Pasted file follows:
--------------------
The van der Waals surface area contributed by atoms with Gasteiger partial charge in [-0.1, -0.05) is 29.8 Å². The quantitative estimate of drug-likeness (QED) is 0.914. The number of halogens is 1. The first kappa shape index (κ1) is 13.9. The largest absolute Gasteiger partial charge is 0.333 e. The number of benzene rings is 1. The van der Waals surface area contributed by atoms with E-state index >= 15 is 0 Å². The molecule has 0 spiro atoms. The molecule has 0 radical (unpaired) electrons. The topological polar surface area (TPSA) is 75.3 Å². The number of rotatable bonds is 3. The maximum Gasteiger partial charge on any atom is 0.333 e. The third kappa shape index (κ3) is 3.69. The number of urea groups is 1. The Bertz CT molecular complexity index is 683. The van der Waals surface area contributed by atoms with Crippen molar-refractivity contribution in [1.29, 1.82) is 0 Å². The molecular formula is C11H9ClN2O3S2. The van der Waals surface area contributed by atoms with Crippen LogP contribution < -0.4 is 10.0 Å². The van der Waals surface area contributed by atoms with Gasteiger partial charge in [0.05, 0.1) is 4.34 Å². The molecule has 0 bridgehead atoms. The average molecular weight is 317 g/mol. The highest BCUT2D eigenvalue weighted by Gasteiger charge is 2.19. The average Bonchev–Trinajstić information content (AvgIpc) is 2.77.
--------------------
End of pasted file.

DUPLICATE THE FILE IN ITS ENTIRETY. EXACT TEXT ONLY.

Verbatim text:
The van der Waals surface area contributed by atoms with Gasteiger partial charge in [-0.1, -0.05) is 29.8 Å². The quantitative estimate of drug-likeness (QED) is 0.914. The number of halogens is 1. The first kappa shape index (κ1) is 13.9. The largest absolute Gasteiger partial charge is 0.333 e. The number of benzene rings is 1. The van der Waals surface area contributed by atoms with E-state index >= 15 is 0 Å². The molecule has 0 spiro atoms. The molecule has 0 radical (unpaired) electrons. The topological polar surface area (TPSA) is 75.3 Å². The number of rotatable bonds is 3. The maximum Gasteiger partial charge on any atom is 0.333 e. The third kappa shape index (κ3) is 3.69. The number of urea groups is 1. The Bertz CT molecular complexity index is 683. The van der Waals surface area contributed by atoms with Crippen molar-refractivity contribution in [1.29, 1.82) is 0 Å². The molecular formula is C11H9ClN2O3S2. The van der Waals surface area contributed by atoms with Crippen LogP contribution < -0.4 is 10.0 Å². The van der Waals surface area contributed by atoms with Gasteiger partial charge in [0.05, 0.1) is 4.34 Å². The molecule has 0 bridgehead atoms. The average molecular weight is 317 g/mol. The highest BCUT2D eigenvalue weighted by Gasteiger charge is 2.19. The average Bonchev–Trinajstić information content (AvgIpc) is 2.77.